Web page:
with the people of the community and to know their families."
What is your philosophy of care?
Non-judgmental, supportive, holistic, empowering, education-focused, patient-directed,
What do you most want people to know about the way you practice medicine?
I am first, a human, not a computer. I seek truth and answers when I don't
have them and I'm humble enough to tell you when I don't know
the answer.......yet. I believe in providing all of the information I
have and explaining all the options I know of, when choosing your care.
I have my own boundaries but I am not someone who is going to be pushy
and I accept people where they are at and walk beside them when they are
ready for change. I'm a great cheerleader and I use a whole lot of
humor because life is just easier when you can laugh. Laughter releases
endorphins and has its own healing power. Nothing I'm told surprises
me, so I don't judge, nor do I want to be judged. I think all people
have a story and I'm happy to be in one of the chapters.
What can your patients expect during an appointment?
To learn something new and to potentially laugh, a lot. To hopefully feel
loved and truly cared about, safe and secure in the fact that I take my
roll very seriously in ensuring you are taken care of.
What do you wish you could tell every patient (and they would actually
do) and why?
It is never too late to start taking care of yourself. It is not selfish.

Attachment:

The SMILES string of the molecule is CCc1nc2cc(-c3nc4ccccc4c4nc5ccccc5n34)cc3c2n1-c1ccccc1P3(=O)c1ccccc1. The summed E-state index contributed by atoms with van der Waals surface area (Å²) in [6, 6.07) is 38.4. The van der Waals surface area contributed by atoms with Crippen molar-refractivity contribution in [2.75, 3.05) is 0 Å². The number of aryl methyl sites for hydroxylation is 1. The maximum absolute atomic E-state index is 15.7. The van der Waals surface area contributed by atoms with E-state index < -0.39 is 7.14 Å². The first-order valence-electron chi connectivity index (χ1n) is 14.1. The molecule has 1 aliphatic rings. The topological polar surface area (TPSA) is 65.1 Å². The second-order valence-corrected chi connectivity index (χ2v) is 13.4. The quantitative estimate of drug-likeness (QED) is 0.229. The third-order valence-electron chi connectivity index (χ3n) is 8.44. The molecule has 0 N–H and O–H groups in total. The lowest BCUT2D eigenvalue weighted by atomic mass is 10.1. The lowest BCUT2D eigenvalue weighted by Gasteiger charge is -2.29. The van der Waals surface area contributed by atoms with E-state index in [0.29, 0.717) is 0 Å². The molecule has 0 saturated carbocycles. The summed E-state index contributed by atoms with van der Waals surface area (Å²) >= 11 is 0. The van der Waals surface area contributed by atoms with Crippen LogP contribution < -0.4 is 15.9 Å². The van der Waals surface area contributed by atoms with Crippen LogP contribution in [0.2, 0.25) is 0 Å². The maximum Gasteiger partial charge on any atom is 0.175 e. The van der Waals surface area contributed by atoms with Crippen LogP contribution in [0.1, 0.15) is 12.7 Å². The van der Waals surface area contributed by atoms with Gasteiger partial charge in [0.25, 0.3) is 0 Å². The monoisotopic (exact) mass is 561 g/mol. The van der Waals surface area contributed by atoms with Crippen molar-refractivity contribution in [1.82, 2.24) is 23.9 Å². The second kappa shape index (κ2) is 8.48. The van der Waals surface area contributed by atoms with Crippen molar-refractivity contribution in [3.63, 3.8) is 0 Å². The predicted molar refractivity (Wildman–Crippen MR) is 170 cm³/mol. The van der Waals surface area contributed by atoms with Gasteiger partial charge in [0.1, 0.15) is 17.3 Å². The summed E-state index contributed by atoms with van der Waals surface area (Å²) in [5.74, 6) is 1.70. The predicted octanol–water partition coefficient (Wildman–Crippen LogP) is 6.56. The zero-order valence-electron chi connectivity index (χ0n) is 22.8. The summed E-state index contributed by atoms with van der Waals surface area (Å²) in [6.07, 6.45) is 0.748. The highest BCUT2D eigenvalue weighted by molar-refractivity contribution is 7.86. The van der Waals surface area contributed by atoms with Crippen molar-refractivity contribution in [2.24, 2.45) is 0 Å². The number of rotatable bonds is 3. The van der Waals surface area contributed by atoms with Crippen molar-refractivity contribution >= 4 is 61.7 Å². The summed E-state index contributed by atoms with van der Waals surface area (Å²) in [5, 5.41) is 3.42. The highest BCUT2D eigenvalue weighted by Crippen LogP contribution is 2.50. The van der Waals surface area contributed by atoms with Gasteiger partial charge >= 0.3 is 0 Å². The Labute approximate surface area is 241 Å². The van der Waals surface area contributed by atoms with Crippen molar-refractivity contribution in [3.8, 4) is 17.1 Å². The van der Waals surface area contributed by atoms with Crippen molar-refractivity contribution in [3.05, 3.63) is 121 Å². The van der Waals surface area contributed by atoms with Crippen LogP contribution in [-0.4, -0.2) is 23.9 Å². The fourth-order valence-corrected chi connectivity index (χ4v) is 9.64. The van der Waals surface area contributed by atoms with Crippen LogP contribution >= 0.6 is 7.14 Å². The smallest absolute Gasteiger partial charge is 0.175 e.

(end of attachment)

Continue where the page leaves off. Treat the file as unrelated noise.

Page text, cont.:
Selfcare and boundaries are healthy. Get outside! Sun shine, fresh air,
wind in the trees, sound of birds, cool breeze on your face does a whole
lot of good for the mind, body, and spirit. Love yourself and who you
are, right now, right as you are, in all of your wonder. You have a brilliant story.
What have your patients taught you?
Humility, compassion, to focus on what is important in life, to overcome,
that it is okay not to be perfect, that I'm not alone in this world
and we are all connected. I've learned home repair skills, horsemanship
tips, cooking prep, international culture. They have taught me just how
precious having your health truly is. I've learned just how meaningful
it is to people to be "heard".
Who is someone you admire, and why?
My dear friend, Joyce. Never have I met a woman so strong. She has what
I would like to master and that is the ability to be both soft and fierce
at the same time. Her compassion mixed with the ability to set me straight
and make me feel loved simultaneously. So multitalented in the various
facets of life. Never judging, just accepting of me, right where I'm at.
Where did you grow up?
Army brat so I was born in Georgia and moved away when I was 6, returning
when I was 14. I have lived in TX, NC, TN, CA, CT, AL, GA, MT. I don't